In verses that echoed the healing of blind Bartemaeus (Mark 10:46-52), Matthew presented two blind men who called out "Have mercy on us, Son of David." 9:27 set the stage for the cure with the number of blind men (two, the number of witnesses needed to present a claim in Jewish court) and the phrase "Son of David" (not referring to Davidic linage, per se, but to Solomon, the wisest of David's heirs). Two men sought sight by appealing to a title and, with a little reverse psychology, by trying to force the hand of the Master through social embarrassment. Jesus preached God's wisdom, so, the logic goes, so he could prove that wisdom by healing the men. If he refused, he then had two detractors who could claim the man from Nazareth was a charlatan. But, if he did, he had two examples, two witnesses to the veracity of his power. He did give the men their sight, because of their faith (indeed, their chutzpa). Did that stop the story from spreading? No, of course not.
How has God healed you? How do you share that healing with others?Top of the page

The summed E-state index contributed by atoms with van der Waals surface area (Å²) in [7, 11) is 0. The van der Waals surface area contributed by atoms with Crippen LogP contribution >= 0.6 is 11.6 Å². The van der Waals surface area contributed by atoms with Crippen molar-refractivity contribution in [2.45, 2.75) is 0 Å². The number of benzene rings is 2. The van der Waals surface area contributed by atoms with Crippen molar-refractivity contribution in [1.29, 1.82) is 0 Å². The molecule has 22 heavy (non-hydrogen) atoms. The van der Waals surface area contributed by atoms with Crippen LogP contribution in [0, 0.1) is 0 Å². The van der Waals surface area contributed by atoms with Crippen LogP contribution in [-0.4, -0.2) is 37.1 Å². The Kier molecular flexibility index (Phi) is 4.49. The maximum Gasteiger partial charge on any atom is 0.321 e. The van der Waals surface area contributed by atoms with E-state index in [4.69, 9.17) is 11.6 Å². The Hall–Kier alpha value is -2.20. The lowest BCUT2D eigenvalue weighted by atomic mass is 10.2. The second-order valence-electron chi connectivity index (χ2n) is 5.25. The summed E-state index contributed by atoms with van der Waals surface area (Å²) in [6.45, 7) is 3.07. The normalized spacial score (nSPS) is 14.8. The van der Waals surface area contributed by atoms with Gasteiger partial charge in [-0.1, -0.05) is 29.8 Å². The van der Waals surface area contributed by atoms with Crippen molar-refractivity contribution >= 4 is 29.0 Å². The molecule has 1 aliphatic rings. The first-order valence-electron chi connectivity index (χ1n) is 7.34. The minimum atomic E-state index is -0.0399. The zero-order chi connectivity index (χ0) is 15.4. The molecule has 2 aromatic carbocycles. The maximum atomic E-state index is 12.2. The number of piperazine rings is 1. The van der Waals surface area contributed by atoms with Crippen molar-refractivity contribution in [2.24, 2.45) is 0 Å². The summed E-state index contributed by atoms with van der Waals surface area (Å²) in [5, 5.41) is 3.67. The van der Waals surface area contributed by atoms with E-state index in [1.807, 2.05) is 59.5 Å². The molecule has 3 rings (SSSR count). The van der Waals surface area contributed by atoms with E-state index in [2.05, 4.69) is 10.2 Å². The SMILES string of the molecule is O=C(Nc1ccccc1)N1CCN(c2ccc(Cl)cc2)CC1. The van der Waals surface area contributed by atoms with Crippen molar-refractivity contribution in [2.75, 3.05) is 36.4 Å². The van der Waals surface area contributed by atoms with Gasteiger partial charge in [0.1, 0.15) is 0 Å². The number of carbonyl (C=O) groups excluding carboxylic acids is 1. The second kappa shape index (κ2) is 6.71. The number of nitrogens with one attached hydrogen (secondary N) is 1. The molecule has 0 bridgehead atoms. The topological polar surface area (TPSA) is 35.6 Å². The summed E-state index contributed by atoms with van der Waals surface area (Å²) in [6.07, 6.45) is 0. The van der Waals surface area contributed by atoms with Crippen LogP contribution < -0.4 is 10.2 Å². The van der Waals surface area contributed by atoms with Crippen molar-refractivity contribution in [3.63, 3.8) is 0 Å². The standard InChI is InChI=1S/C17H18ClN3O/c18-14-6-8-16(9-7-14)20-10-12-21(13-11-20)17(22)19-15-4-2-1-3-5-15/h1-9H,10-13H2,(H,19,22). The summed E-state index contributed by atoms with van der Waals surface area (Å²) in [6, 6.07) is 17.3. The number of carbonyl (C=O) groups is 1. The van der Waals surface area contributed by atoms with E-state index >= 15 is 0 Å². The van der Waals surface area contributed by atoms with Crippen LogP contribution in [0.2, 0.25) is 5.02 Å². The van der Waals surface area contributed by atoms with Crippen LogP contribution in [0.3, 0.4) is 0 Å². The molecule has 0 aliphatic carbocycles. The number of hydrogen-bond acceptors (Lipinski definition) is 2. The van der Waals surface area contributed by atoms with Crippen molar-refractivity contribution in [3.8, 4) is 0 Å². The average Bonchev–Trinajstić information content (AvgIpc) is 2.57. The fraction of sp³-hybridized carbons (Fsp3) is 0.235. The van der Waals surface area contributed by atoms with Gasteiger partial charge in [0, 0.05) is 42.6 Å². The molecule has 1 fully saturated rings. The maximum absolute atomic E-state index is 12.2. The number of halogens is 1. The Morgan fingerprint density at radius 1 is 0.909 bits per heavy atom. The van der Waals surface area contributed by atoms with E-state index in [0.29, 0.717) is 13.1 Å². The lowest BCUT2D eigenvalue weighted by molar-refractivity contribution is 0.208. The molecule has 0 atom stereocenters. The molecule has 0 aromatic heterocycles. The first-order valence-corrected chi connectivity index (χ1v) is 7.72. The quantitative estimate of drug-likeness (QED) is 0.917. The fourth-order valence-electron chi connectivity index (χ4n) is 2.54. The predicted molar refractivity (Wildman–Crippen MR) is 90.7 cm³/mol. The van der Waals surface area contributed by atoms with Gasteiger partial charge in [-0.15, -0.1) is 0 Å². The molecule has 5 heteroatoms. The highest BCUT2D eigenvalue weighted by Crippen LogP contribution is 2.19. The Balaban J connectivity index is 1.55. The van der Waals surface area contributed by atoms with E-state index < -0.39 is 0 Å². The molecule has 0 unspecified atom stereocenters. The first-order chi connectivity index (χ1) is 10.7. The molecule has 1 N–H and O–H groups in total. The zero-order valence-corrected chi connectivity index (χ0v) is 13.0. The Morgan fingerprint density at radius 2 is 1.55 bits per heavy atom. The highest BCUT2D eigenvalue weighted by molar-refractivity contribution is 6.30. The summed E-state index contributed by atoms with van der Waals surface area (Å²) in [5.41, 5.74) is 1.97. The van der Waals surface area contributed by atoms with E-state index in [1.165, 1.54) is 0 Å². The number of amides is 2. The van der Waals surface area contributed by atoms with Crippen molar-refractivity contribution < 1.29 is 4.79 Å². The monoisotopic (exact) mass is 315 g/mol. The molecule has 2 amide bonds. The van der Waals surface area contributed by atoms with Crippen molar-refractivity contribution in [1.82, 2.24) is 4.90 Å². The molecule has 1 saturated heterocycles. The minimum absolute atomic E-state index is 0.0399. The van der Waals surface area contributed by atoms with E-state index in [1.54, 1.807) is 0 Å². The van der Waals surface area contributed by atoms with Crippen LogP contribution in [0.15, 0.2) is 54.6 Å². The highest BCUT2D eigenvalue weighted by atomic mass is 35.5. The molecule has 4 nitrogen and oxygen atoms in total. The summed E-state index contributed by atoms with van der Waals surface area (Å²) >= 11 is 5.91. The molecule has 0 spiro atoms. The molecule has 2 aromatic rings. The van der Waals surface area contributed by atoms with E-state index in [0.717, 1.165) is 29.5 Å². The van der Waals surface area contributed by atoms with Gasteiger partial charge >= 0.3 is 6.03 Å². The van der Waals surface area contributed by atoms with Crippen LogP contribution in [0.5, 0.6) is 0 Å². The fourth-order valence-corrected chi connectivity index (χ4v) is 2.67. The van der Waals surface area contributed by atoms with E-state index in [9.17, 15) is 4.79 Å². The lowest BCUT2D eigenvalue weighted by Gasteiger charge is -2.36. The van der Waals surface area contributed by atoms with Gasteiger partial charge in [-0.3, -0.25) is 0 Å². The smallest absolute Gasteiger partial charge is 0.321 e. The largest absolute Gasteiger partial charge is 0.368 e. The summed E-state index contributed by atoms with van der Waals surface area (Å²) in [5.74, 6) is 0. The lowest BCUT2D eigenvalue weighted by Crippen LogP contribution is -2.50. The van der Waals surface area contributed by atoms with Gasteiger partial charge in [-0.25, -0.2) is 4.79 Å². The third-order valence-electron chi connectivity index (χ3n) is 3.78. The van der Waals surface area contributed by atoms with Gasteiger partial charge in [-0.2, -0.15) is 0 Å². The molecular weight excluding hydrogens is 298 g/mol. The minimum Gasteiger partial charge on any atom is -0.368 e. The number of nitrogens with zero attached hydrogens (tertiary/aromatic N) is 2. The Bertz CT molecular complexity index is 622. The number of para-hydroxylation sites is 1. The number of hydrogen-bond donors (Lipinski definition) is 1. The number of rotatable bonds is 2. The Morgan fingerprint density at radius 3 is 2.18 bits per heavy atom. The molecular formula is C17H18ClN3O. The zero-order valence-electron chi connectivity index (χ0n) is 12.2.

Saturday in the First Week of Advent
Matthew 9:35-10:1 - World English Bible
35 Jesus went about all the cities and the villages, teaching in their synagogues, and preaching the Good News of the Kingdom, and healing every disease and every sickness among the people. 36 But when he saw the multitudes, he was moved with compassion for them, because they were harassed and scattered, like sheep without a shepherd. 37 Then he said to his disciples, “The harvest indeed is plentiful, but the laborers are few. 38 Pray therefore that the Lord of the harvest will send out laborers into his harvest.”
1 He called to himself his twelve disciples, and gave them authority over unclean spirits, to cast them out, and to heal every disease and every sickness.
Matthew's gospel reported the reputation of Jesus had spread. He gave the people something they yearned for: the presence and and power of God. The people responded, yet, they were "harassed and scatter, like sheep without a shepherd." In other words, they lacked leadership to guide them to God, hence, he prayed for such leadership and bestowed it upon his disciples.
As Christians, we are part of that great harvest; we share in the leadership of Christ when we evangelize those who yearn for the presence and power of the Father.
Did you share the Good News this week?Top of the page